Smile Movie Review
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Horror movies that deal with mental illness are one of my favorite subgenres. It’s not exploitation, like say Psycho (1960) or Maniac (1980). It’s when they get it right, like Split (2016) or The Night House (2020) that remind the viewer that it’s not all bad wigs and sharp knives. Smile (2022) is one that gets it right, even when not everything works.
Dr. Rose Cotter (Sosie Bacon) is an ER psychiatrist evaluating the trauma of at-risk patients before either releasing them or holding them for more treatment. When Rose witnesses a suicide during an intake, she’s exposed to what she believes is an ongoing curse and she has only days to crack it before it consumes her. Rose is dealing with her own unresolved childhood trauma, thus shoving Smile into the trope of “The Shrink” who needs as much therapy as she gives out.
Reluctantly along for this funhouse ride are her fiancé, Trevor (Jessie T Usher) who just wants his skittish and non-mental wife back, and her ex-boyfriend Joel Kyle (Gallner), a police officer who helps as much as he can for his own reasons. Her boss, Dr. Desai (Kal Penn), recognizes a problem and for all of his compassionate help, it’s not enough. As Rose unravels into varying states of paranoia and psychosis, she can no longer distinguish between mania and reality, putting everything she loves at risk.
Writer-director Parker Finn, has a firm handle on the unbalanced camera angles and the slow pans, ramping up the anticipated tension, and he manages to execute more than half of the jump scares successfully. There are just too many and if you’re immune to that sort of thing, you’ll still enjoy the methodical crawl to the stinger. Unfortunately, all of the really good jump scares have already been played over and over in the trailers, so try not to let that bother you. Smile is very effective in blurring that line between paranormal activity and PTSD-induced schizophrenia. It’s nearly impossible to tell what is real and what isn’t and that is a lot of the fun.
The score feels as much of a character as Bacon or Usher, with voices mixed in with the music, creating another level of unreality. It’s a constant presence in the movie. 360-degree sound in a theater for a film like Smile is effective in adding unease to a perfectly normal scene of tea and conversation. Smile wants to be a sensory experience and it almost gets there.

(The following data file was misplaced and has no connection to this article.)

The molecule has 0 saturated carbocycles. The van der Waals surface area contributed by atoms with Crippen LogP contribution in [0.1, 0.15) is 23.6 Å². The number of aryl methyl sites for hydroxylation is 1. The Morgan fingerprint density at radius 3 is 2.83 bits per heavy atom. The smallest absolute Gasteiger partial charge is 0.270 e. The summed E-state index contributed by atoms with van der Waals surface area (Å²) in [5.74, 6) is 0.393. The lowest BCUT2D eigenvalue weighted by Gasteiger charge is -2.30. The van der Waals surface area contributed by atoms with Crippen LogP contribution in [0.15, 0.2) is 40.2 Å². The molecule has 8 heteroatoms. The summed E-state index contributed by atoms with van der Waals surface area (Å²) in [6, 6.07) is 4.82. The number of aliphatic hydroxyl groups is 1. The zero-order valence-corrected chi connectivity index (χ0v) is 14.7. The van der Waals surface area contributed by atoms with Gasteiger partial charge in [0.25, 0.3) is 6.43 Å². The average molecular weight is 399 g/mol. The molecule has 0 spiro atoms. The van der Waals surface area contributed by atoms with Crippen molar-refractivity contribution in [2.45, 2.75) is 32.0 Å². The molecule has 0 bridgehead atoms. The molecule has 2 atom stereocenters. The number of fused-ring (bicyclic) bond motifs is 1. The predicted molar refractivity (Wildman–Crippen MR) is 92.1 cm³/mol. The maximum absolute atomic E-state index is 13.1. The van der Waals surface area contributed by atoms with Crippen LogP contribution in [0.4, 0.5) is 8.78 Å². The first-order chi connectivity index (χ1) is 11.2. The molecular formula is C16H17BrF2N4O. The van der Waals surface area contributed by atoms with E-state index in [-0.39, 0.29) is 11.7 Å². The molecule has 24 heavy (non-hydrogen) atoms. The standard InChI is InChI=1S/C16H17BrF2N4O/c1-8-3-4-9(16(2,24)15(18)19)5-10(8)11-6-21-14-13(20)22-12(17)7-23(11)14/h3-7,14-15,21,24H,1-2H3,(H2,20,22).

At nearly two hours, Smile drags. As Rose continues her descent, a viewer may begin to wonder where her keepers are, yet another dig at how mental health is treated in the modern era. Sure, she could get some pills from her own therapist (Robin Weigert), but they aren’t a quick fix. Her fiancé continues to go to work (admittedly, it’s avoidance), so she’s left on her own to get up to dickens. Even when help is offered, she refuses it. For someone desperate to be listened to, she’s always pushing away assistance. It’s a little maddening if commonplace. She’s an educated woman, superficially capable of making her own decisions, even if she is a danger to herself. It’s the dark side of body autonomy.
Please be advised the opening credits have a strobing effect and may cause discomfort in photo-sensitive viewers.
Smile (2022) is Rated R for self-inflicted Chelsea smiles, falling through glass tabletops, conversations and gruesome pictures about suicides, the unfortunate (off-screen) demise of a cat, and a visual representation of mental illness which reminds me strongly of Shawn Coss.